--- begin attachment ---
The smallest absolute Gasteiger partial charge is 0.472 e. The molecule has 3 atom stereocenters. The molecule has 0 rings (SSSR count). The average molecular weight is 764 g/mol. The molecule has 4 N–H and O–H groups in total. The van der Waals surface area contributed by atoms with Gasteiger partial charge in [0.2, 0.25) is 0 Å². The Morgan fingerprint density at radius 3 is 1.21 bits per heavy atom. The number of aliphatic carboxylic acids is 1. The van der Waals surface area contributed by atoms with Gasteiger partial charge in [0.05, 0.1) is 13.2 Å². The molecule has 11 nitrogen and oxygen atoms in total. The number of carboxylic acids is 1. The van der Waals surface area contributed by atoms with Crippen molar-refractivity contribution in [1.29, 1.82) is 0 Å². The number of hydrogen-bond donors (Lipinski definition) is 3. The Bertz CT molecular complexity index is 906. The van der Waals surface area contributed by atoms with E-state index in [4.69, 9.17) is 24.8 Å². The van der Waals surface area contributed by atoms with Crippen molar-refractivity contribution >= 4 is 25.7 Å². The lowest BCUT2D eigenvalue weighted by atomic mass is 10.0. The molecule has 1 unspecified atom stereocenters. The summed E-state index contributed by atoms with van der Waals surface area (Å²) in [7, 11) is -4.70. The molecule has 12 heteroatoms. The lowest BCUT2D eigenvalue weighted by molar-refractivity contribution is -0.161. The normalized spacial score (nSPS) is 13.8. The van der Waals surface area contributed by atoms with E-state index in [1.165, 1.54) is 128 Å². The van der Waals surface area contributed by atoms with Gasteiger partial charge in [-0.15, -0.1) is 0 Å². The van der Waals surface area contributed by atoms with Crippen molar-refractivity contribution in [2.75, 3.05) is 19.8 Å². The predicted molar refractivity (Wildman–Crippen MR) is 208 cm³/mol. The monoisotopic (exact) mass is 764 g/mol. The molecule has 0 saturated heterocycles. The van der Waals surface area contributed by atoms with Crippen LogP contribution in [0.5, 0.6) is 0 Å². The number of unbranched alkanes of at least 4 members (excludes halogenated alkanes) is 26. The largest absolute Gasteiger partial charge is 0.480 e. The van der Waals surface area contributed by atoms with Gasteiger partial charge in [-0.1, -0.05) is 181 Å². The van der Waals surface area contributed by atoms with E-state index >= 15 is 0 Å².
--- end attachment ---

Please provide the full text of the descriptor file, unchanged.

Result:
The smallest absolute Gasteiger partial charge is 0.472 e. The molecule has 3 atom stereocenters. The molecule has 0 rings (SSSR count). The average molecular weight is 764 g/mol. The molecule has 4 N–H and O–H groups in total. The van der Waals surface area contributed by atoms with Gasteiger partial charge in [0.2, 0.25) is 0 Å². The Morgan fingerprint density at radius 3 is 1.21 bits per heavy atom. The number of aliphatic carboxylic acids is 1. The van der Waals surface area contributed by atoms with Gasteiger partial charge in [0.05, 0.1) is 13.2 Å². The molecule has 11 nitrogen and oxygen atoms in total. The number of carboxylic acids is 1. The van der Waals surface area contributed by atoms with Crippen molar-refractivity contribution in [1.29, 1.82) is 0 Å². The number of hydrogen-bond donors (Lipinski definition) is 3. The Bertz CT molecular complexity index is 906. The van der Waals surface area contributed by atoms with E-state index in [4.69, 9.17) is 24.8 Å². The van der Waals surface area contributed by atoms with Crippen molar-refractivity contribution >= 4 is 25.7 Å². The lowest BCUT2D eigenvalue weighted by atomic mass is 10.0. The molecule has 1 unspecified atom stereocenters. The summed E-state index contributed by atoms with van der Waals surface area (Å²) in [7, 11) is -4.70. The molecule has 12 heteroatoms. The lowest BCUT2D eigenvalue weighted by molar-refractivity contribution is -0.161. The normalized spacial score (nSPS) is 13.8. The van der Waals surface area contributed by atoms with E-state index in [1.165, 1.54) is 128 Å². The van der Waals surface area contributed by atoms with Gasteiger partial charge in [-0.15, -0.1) is 0 Å². The van der Waals surface area contributed by atoms with Crippen molar-refractivity contribution in [2.75, 3.05) is 19.8 Å². The predicted molar refractivity (Wildman–Crippen MR) is 208 cm³/mol. The monoisotopic (exact) mass is 764 g/mol. The molecule has 0 saturated heterocycles. The van der Waals surface area contributed by atoms with Crippen LogP contribution in [0.5, 0.6) is 0 Å². The number of unbranched alkanes of at least 4 members (excludes halogenated alkanes) is 26. The largest absolute Gasteiger partial charge is 0.480 e. The van der Waals surface area contributed by atoms with Gasteiger partial charge in [-0.1, -0.05) is 181 Å². The van der Waals surface area contributed by atoms with E-state index >= 15 is 0 Å².